The surface coating of carbide, etc., according to step (a) can be applied under such circumstances and at such a supersaturation that short whiskers, ellipsoidal plates or coarse grains of the carbide, etc., are formed. Suitable conditions for formation of whiskers can be obtained at a carefully adjusted, relatively low supersaturation. ("Supersaturation" or over-saturation is present when the beginning concentrations of reactants and products, ordered as in an equilibrium equation, are smaller than the equilibrium concentrations ordered in an analogous way). (See for example "Proceedings of the Conference on Chem. Vap. Dep. of Refr. Metals, Alloys and Compounds" (1967) USA, page 3.)
In order to clean the hard metal bodies or if a certain amount of the binder metal such as cobalt, or if a tungsten phase has penetrated to the outermost part of the surface layer during the heat treatment, an etching operation can be efficiently utilized. By etching as for example with HCl, possibly in a gaseous phase (in H2), the binder metal is removed. Furthermore, the etching can be effective in the formation of a micro-rough surface. Tungsten and/or tungsten carbide can be removed in a similar way by selective etchants. By the concurrent addition of H2 to the etching gas there is also obtained a reduction of cobalt oxide and tungsten oxide which may possibly be present and whose formation can cause cracking.
After application of the first layer and the subsequent or simultaneous diffusion step, a very thin second layer of carbide, nitride and/or carbonitride of the earlier mentioned elements is applied, preferably by CVD-techniques, upon said substrate. The second layer can, if desired, be of the same material as applied in the step (a) and the treatment is of special interest if this layer and/or the layer according to the step (a) has been applied at conditions which produce short whiskers, ellipsoidal plates or coarse grains at the surface which results in an enlarged area of bonding between the carbide, nitride and/or carbonitride and the following oxide layer. The whiskers should not be so long, however, that the surface of the subsequent oxide layer will be too rough.
When a sufficiently effective bond has been obtained between the substrate heated according to the steps (a)+(b) and the very thin layer of carbide, nitride and/or carbonitride, for example, between an (inner) TiC-enriched zone of the substrate and a second, outer TiC coating, the substrate is contacted with an oxygen-, nitrogen- or sulfur-containing gas to partially oxidize, nitride or sulfide the outer (or second layer). It has been found that if all of the second layer is oxidized, for example, its adherence to the underlying substrate is poor and the layer may fall off in normal usage. It is therefore important the treatment of the composite be conducted such that the entirety of the second layer is not oxidized, nitrided or sulfided. Although the reasons for the improved results obtained when only a portion (that is, less than about 70% of the thickness of this surface is oxidized, etc.) it appears that the treatment of step (b) changes the relatively fine-grained surface of the first layer into a relatively coarse-grained surface. It also appears that the fine-grained surface gives a more complete, continuous oxide layer (as compared to the coarse-grained surface).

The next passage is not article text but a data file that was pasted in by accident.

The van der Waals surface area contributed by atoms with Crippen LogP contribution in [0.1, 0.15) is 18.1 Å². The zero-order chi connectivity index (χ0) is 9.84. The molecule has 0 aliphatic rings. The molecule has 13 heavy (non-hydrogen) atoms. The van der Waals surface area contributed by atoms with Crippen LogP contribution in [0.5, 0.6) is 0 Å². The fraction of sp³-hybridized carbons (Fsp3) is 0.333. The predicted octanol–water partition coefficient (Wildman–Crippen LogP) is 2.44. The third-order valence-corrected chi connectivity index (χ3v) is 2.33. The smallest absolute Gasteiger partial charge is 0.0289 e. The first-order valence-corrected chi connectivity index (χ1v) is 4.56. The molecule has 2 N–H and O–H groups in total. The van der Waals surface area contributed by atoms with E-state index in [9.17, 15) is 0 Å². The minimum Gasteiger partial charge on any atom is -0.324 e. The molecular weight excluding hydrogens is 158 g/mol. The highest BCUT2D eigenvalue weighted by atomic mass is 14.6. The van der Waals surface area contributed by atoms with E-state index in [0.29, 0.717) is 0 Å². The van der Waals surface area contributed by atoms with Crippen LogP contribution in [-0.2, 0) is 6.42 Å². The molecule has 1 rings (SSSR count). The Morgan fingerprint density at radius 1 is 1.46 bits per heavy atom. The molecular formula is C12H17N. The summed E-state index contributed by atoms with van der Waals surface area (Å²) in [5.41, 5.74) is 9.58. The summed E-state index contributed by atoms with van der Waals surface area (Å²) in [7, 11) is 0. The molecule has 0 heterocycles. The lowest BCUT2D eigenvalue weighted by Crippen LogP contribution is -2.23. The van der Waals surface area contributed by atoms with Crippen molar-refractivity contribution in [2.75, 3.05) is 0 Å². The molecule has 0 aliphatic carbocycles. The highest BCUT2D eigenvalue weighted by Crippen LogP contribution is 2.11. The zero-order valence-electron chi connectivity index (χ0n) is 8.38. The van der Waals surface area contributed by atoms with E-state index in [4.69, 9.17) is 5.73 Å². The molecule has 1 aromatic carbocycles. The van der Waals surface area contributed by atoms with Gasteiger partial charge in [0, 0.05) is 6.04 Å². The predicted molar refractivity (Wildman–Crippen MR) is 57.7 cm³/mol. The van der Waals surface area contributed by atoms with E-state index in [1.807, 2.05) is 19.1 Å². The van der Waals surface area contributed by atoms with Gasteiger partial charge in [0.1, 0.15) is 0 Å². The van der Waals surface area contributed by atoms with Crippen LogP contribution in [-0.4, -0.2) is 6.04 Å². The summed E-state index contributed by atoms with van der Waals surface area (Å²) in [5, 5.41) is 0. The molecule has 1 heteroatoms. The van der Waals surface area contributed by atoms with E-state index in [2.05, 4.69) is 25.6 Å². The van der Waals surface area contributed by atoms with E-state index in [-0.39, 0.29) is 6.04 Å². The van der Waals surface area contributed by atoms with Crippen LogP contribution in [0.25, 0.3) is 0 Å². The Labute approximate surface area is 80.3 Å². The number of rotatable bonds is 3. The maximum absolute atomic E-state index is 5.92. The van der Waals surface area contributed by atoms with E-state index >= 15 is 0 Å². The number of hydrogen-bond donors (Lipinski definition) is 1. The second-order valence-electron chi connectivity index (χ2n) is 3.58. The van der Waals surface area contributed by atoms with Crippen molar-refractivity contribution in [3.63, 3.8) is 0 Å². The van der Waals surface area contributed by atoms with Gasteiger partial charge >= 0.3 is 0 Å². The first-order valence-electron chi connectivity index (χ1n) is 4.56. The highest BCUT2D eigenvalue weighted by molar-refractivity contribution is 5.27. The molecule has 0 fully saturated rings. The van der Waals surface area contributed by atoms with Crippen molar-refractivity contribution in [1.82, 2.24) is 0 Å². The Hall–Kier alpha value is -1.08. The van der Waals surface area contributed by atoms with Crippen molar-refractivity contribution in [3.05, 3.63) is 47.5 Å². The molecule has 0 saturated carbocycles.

The treatment of the substrate with an oxygen-, nitrogen- or sulfur-containing gas may be conducted in accordance with conventional techniques. For example, if the treatment of the substrate to provide the second layer is performed in a gaseous phase by CVD-technique, a gas containing one or more of oxygen, nitrogen or sulfur or their compounds can be added at the end of or at a period during the coating process and in this way cause said elements to be taken up in the layer in a natural order and without the type of problems obtained when separate layers are applied in succeeding, discrete steps. For example, this structure can be obtained without the kind of cracking found when the layer is oxidized by CO2 +H2 after the coating as proposed in U.S. Pat. No. 4,018,613. The addition of the mentioned elements to the intermediate layer causes an improved adherence to the outer oxide layer.
In particular, very interesting and beneficial results are obtained when the treatment to form the first layer is performed without using any chlorine or chlorine compounds in the gaseous phase.
The oxide, nitride and/or sulfide partial outer layer may also be applied by oxidizing, nitriding and/or sulfiding the substrate by conventional techniques known in the art, e.g., utilizing mixtures of CO2 (or CO)+H2. This method is especially efficient when especially good protection is sought to prevent cobalt diffusion from the substrate.
Instead of using CO2 +H2, to oxidize the outer layer it is also possible to treat the coating with a mixture containing sulfur, e.g., CS2 +H2, which forms a sulfide on the outer layer or a mixture containing nitrogen, e.g., a nitrogen oxide and H2, which forms a nitride on the outer layer.
In addition, the last-mentioned oxidizing, nitriding and/or sulfiding treatment may be applied to the substrate treated as mentioned above in which an oxygen-, nitrogen- or sulfur-containing gas is added to the CVD depositing gas of the second layer.
Optionally, another thin coating of carbide, nitride and/or carbonitride can be deposited on top of the last mentioned coating prior to the last alumina coating step and, if desired, an oxygen- or sulfur-containing gas may be added to the CVD depositing gas in the same manner as described above.
It is also advantageous to apply by a further step a wear resistant aluminum oxide layer, suitably a relatively thin layer by means of CVD-technique at a temperature around 1000° C. By this step there is obtained a bonding of oxide during the critical CVD nucleation stage, which is particularly desirable in regard to adherence. A CVD-layer (not heat treated) is also more wear resistant than a heat treated CVD layer.